So for us, [we're] using CRM, not just as a blast promo push type of channel. We really used it to communicate with our customers in a more one-to-one type of way. We reached out and we told them, listen, we are experiencing very bad delays across the board, and we're doing everything we can to protect people who work in our  warehouses and new people who are building your mattress by hand.

So with that sense, to create that ethos of we're all in this together, email was specifically instrumental in being that channel where we were able to connect with them directly at scale. I think we learned it's not just about managing expectations but also massaging expectations.

Because while you might change something on site, someone that made a purchase might not come back. And if they're not coming back, they're not going to see that the shipping window has changed or that they're included in the change of the shipping window. So really actively trying to communicate that before they reach out to the CX team was a big part of our strategy, and that was purely born of the pandemic. 

I think that the other thing that we learned is just flexibility. When you have someone that is a brick-and-mortar shopper, transitioning them to buy an expensive product online is a really unique experience for them, and they have to be communicated to in an entirely different way. There's a level of sensitivity around, am I really going to get the product, does it really come in a box? And I think that we had to kind of shift how we spoke to these newer ecommerce purchasers.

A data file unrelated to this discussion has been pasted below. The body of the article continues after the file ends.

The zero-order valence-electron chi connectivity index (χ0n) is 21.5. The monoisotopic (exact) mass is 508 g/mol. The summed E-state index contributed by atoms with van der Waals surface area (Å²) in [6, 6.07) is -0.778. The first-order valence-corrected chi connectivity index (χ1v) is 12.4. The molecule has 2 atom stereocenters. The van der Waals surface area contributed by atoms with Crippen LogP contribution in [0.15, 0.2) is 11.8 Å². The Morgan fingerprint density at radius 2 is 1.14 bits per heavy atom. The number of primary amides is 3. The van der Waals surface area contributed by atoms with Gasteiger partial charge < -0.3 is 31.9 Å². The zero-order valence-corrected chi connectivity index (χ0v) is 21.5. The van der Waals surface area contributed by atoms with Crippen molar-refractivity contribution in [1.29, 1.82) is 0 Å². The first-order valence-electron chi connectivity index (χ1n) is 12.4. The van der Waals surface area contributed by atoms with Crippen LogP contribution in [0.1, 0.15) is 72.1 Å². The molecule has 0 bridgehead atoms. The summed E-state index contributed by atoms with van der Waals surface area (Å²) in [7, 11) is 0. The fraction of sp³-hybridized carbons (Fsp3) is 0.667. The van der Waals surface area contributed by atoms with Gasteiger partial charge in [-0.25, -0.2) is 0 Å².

MP: I have heard this from D2Cs in particular during the pandemic, that they had to learn to speak to newer ecommerce customers outside their core.  

MP: Yes, exactly. And I think that the brands that were able to recognize that and adjust in a way were the ones that really stood out. [The] March, April, May period, when things were really kind of hitting the fan before the summer started, I think that was a really prime example of the flexibility of a D2C, of any startup ecommerce company, being able to react in a way that larger companies had a bit more difficulty doing.

MP: What do you think was the most effective thing that you did in capturing that newer less digital-savvy customer? 

Fiatoa: Honestly, I'd have to say our customer service team. I think that day we were seeing inbound tickets at a level that we've never seen before. And those are not just individuals that are just wondering about mattresses, these are true leads. So looking at our customer service team as an extension of our CRM team in the true CRM customer aspect of it, I think was critical. And creating that kind of cross-team functionality helped us to mitigate a lot of these people who were used to the ecommerce space.